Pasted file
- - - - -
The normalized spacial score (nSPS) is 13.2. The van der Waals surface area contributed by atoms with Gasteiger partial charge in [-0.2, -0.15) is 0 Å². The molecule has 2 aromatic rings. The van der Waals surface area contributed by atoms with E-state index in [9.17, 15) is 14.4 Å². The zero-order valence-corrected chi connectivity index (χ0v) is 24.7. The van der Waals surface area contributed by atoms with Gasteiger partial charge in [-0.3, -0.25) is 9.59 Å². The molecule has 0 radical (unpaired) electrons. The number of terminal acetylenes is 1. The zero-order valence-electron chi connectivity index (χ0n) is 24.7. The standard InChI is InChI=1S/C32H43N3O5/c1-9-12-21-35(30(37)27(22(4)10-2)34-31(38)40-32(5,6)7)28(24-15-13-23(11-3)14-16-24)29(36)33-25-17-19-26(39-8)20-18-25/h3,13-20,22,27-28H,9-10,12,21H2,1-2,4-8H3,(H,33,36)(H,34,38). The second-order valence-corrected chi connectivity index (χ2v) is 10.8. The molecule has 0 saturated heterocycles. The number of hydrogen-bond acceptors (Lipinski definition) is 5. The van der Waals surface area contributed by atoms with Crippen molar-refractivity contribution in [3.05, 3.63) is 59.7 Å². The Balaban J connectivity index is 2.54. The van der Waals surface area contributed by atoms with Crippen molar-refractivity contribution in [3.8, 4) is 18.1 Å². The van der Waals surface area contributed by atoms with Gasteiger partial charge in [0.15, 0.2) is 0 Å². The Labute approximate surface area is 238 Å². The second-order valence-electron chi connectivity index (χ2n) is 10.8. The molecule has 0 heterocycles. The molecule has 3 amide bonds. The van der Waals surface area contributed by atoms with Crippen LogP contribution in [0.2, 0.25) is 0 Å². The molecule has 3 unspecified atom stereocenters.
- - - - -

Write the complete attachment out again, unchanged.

The normalized spacial score (nSPS) is 13.2. The van der Waals surface area contributed by atoms with Gasteiger partial charge in [-0.2, -0.15) is 0 Å². The molecule has 2 aromatic rings. The van der Waals surface area contributed by atoms with E-state index in [9.17, 15) is 14.4 Å². The zero-order valence-corrected chi connectivity index (χ0v) is 24.7. The van der Waals surface area contributed by atoms with Gasteiger partial charge in [-0.3, -0.25) is 9.59 Å². The molecule has 0 radical (unpaired) electrons. The number of terminal acetylenes is 1. The zero-order valence-electron chi connectivity index (χ0n) is 24.7. The standard InChI is InChI=1S/C32H43N3O5/c1-9-12-21-35(30(37)27(22(4)10-2)34-31(38)40-32(5,6)7)28(24-15-13-23(11-3)14-16-24)29(36)33-25-17-19-26(39-8)20-18-25/h3,13-20,22,27-28H,9-10,12,21H2,1-2,4-8H3,(H,33,36)(H,34,38). The second-order valence-corrected chi connectivity index (χ2v) is 10.8. The molecule has 0 saturated heterocycles. The number of hydrogen-bond acceptors (Lipinski definition) is 5. The van der Waals surface area contributed by atoms with Crippen molar-refractivity contribution in [3.05, 3.63) is 59.7 Å². The Balaban J connectivity index is 2.54. The van der Waals surface area contributed by atoms with Crippen molar-refractivity contribution in [3.8, 4) is 18.1 Å². The van der Waals surface area contributed by atoms with Gasteiger partial charge in [0.15, 0.2) is 0 Å². The Labute approximate surface area is 238 Å². The second-order valence-electron chi connectivity index (χ2n) is 10.8. The molecule has 0 heterocycles. The molecule has 3 amide bonds. The van der Waals surface area contributed by atoms with Crippen LogP contribution in [0.2, 0.25) is 0 Å². The molecule has 3 unspecified atom stereocenters.